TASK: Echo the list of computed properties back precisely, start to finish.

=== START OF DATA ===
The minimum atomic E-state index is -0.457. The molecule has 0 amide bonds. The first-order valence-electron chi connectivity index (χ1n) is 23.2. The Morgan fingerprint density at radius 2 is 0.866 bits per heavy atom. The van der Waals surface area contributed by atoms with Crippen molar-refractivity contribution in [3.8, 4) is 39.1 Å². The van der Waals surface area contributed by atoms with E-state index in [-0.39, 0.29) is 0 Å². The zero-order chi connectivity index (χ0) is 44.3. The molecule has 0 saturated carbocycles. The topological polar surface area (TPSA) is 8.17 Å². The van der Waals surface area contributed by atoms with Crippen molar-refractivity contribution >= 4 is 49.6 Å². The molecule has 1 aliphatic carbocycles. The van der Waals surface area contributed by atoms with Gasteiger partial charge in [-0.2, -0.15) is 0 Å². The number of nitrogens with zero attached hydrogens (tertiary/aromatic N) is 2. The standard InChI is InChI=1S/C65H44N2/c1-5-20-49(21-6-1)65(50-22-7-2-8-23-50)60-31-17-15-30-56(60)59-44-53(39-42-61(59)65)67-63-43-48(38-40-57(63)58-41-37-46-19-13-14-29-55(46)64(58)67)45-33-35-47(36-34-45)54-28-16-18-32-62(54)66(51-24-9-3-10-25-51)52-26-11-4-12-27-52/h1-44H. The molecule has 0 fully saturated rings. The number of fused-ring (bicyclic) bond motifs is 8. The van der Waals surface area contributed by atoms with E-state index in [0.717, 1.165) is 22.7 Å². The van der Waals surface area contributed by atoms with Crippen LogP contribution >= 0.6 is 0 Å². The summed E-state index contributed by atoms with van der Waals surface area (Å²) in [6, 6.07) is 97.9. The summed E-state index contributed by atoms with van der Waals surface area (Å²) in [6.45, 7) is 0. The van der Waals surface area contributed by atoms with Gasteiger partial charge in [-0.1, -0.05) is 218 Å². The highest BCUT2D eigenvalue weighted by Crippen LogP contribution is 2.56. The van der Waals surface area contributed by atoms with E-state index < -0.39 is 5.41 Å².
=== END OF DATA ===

The minimum atomic E-state index is -0.457. The molecule has 0 amide bonds. The first-order valence-electron chi connectivity index (χ1n) is 23.2. The Morgan fingerprint density at radius 2 is 0.866 bits per heavy atom. The van der Waals surface area contributed by atoms with Crippen molar-refractivity contribution in [3.8, 4) is 39.1 Å². The van der Waals surface area contributed by atoms with E-state index in [-0.39, 0.29) is 0 Å². The zero-order chi connectivity index (χ0) is 44.3. The molecule has 0 saturated carbocycles. The topological polar surface area (TPSA) is 8.17 Å². The van der Waals surface area contributed by atoms with Crippen molar-refractivity contribution >= 4 is 49.6 Å². The molecule has 1 aliphatic carbocycles. The van der Waals surface area contributed by atoms with Gasteiger partial charge in [-0.2, -0.15) is 0 Å². The number of nitrogens with zero attached hydrogens (tertiary/aromatic N) is 2. The standard InChI is InChI=1S/C65H44N2/c1-5-20-49(21-6-1)65(50-22-7-2-8-23-50)60-31-17-15-30-56(60)59-44-53(39-42-61(59)65)67-63-43-48(38-40-57(63)58-41-37-46-19-13-14-29-55(46)64(58)67)45-33-35-47(36-34-45)54-28-16-18-32-62(54)66(51-24-9-3-10-25-51)52-26-11-4-12-27-52/h1-44H. The molecule has 0 fully saturated rings. The number of fused-ring (bicyclic) bond motifs is 8. The van der Waals surface area contributed by atoms with E-state index in [0.717, 1.165) is 22.7 Å². The van der Waals surface area contributed by atoms with Crippen LogP contribution >= 0.6 is 0 Å². The summed E-state index contributed by atoms with van der Waals surface area (Å²) in [6, 6.07) is 97.9. The summed E-state index contributed by atoms with van der Waals surface area (Å²) in [6.45, 7) is 0. The van der Waals surface area contributed by atoms with Gasteiger partial charge in [-0.1, -0.05) is 218 Å². The highest BCUT2D eigenvalue weighted by Crippen LogP contribution is 2.56. The van der Waals surface area contributed by atoms with E-state index < -0.39 is 5.41 Å².